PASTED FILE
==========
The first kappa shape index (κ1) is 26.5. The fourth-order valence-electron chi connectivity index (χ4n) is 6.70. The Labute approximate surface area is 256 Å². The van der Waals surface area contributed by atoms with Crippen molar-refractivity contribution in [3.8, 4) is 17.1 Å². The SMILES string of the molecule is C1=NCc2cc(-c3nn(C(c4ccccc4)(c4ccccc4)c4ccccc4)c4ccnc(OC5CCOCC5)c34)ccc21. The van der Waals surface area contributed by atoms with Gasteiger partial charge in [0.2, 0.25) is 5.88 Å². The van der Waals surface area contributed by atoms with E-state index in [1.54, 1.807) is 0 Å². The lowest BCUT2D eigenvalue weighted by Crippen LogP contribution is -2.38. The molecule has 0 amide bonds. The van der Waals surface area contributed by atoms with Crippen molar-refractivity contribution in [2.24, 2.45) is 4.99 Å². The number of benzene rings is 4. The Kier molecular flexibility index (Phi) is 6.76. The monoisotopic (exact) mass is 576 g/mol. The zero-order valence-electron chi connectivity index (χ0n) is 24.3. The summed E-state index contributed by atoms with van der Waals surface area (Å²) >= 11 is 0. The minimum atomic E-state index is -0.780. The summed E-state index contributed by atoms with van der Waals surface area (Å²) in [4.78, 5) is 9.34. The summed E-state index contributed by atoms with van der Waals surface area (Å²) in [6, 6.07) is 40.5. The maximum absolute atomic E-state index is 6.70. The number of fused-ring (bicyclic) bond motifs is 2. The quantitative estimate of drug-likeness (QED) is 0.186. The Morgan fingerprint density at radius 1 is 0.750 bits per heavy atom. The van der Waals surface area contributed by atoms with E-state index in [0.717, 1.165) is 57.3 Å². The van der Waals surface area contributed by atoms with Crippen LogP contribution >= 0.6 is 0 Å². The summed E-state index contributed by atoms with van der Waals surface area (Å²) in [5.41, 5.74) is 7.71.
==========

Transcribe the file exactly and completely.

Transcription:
The first kappa shape index (κ1) is 26.5. The fourth-order valence-electron chi connectivity index (χ4n) is 6.70. The Labute approximate surface area is 256 Å². The van der Waals surface area contributed by atoms with Crippen molar-refractivity contribution in [3.8, 4) is 17.1 Å². The SMILES string of the molecule is C1=NCc2cc(-c3nn(C(c4ccccc4)(c4ccccc4)c4ccccc4)c4ccnc(OC5CCOCC5)c34)ccc21. The van der Waals surface area contributed by atoms with Gasteiger partial charge in [0.2, 0.25) is 5.88 Å². The van der Waals surface area contributed by atoms with E-state index in [1.54, 1.807) is 0 Å². The lowest BCUT2D eigenvalue weighted by Crippen LogP contribution is -2.38. The molecule has 0 amide bonds. The van der Waals surface area contributed by atoms with Crippen molar-refractivity contribution in [2.24, 2.45) is 4.99 Å². The number of benzene rings is 4. The Kier molecular flexibility index (Phi) is 6.76. The monoisotopic (exact) mass is 576 g/mol. The zero-order valence-electron chi connectivity index (χ0n) is 24.3. The summed E-state index contributed by atoms with van der Waals surface area (Å²) >= 11 is 0. The minimum atomic E-state index is -0.780. The summed E-state index contributed by atoms with van der Waals surface area (Å²) in [4.78, 5) is 9.34. The summed E-state index contributed by atoms with van der Waals surface area (Å²) in [6, 6.07) is 40.5. The maximum absolute atomic E-state index is 6.70. The number of fused-ring (bicyclic) bond motifs is 2. The quantitative estimate of drug-likeness (QED) is 0.186. The Morgan fingerprint density at radius 1 is 0.750 bits per heavy atom. The van der Waals surface area contributed by atoms with E-state index in [0.717, 1.165) is 57.3 Å². The van der Waals surface area contributed by atoms with Crippen LogP contribution >= 0.6 is 0 Å². The summed E-state index contributed by atoms with van der Waals surface area (Å²) in [5.41, 5.74) is 7.71.